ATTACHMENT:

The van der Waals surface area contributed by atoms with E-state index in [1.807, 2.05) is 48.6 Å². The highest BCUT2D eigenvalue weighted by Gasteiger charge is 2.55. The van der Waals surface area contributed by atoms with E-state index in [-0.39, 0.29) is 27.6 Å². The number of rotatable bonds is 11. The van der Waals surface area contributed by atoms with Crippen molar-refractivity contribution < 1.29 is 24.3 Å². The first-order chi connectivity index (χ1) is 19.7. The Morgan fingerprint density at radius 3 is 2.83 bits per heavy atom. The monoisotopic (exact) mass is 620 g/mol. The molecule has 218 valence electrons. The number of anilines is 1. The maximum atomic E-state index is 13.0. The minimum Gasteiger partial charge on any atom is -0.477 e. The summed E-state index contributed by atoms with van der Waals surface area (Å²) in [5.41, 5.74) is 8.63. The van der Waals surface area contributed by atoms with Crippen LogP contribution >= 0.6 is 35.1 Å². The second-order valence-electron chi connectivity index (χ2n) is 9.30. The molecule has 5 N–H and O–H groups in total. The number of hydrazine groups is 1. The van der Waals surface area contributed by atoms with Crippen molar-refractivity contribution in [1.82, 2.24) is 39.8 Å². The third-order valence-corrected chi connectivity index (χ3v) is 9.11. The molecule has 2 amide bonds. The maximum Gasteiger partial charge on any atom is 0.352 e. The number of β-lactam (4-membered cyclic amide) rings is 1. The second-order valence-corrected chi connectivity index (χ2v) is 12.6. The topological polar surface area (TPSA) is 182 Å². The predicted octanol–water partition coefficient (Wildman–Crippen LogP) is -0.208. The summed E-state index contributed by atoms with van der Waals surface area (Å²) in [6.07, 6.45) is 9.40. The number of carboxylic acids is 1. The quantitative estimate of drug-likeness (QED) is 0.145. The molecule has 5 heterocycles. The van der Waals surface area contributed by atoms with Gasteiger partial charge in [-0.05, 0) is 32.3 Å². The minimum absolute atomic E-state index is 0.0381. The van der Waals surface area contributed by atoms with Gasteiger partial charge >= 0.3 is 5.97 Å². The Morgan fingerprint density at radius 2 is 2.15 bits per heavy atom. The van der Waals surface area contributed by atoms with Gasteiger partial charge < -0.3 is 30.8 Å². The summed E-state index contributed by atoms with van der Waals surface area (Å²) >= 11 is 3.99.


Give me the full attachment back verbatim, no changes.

The van der Waals surface area contributed by atoms with E-state index in [1.807, 2.05) is 48.6 Å². The highest BCUT2D eigenvalue weighted by Gasteiger charge is 2.55. The van der Waals surface area contributed by atoms with E-state index in [-0.39, 0.29) is 27.6 Å². The number of rotatable bonds is 11. The van der Waals surface area contributed by atoms with Crippen molar-refractivity contribution < 1.29 is 24.3 Å². The first-order chi connectivity index (χ1) is 19.7. The Morgan fingerprint density at radius 3 is 2.83 bits per heavy atom. The monoisotopic (exact) mass is 620 g/mol. The molecule has 218 valence electrons. The number of anilines is 1. The maximum atomic E-state index is 13.0. The minimum Gasteiger partial charge on any atom is -0.477 e. The summed E-state index contributed by atoms with van der Waals surface area (Å²) in [5.41, 5.74) is 8.63. The van der Waals surface area contributed by atoms with Crippen LogP contribution >= 0.6 is 35.1 Å². The second-order valence-electron chi connectivity index (χ2n) is 9.30. The molecule has 5 N–H and O–H groups in total. The number of hydrazine groups is 1. The van der Waals surface area contributed by atoms with Crippen molar-refractivity contribution in [1.82, 2.24) is 39.8 Å². The third-order valence-corrected chi connectivity index (χ3v) is 9.11. The molecule has 2 amide bonds. The maximum Gasteiger partial charge on any atom is 0.352 e. The number of β-lactam (4-membered cyclic amide) rings is 1. The second-order valence-corrected chi connectivity index (χ2v) is 12.6. The topological polar surface area (TPSA) is 182 Å². The predicted octanol–water partition coefficient (Wildman–Crippen LogP) is -0.208. The summed E-state index contributed by atoms with van der Waals surface area (Å²) in [6.07, 6.45) is 9.40. The number of carboxylic acids is 1. The quantitative estimate of drug-likeness (QED) is 0.145. The molecule has 5 heterocycles. The van der Waals surface area contributed by atoms with Gasteiger partial charge in [-0.05, 0) is 32.3 Å². The minimum absolute atomic E-state index is 0.0381. The van der Waals surface area contributed by atoms with Gasteiger partial charge >= 0.3 is 5.97 Å². The Morgan fingerprint density at radius 2 is 2.15 bits per heavy atom. The van der Waals surface area contributed by atoms with Gasteiger partial charge < -0.3 is 30.8 Å². The summed E-state index contributed by atoms with van der Waals surface area (Å²) >= 11 is 3.99.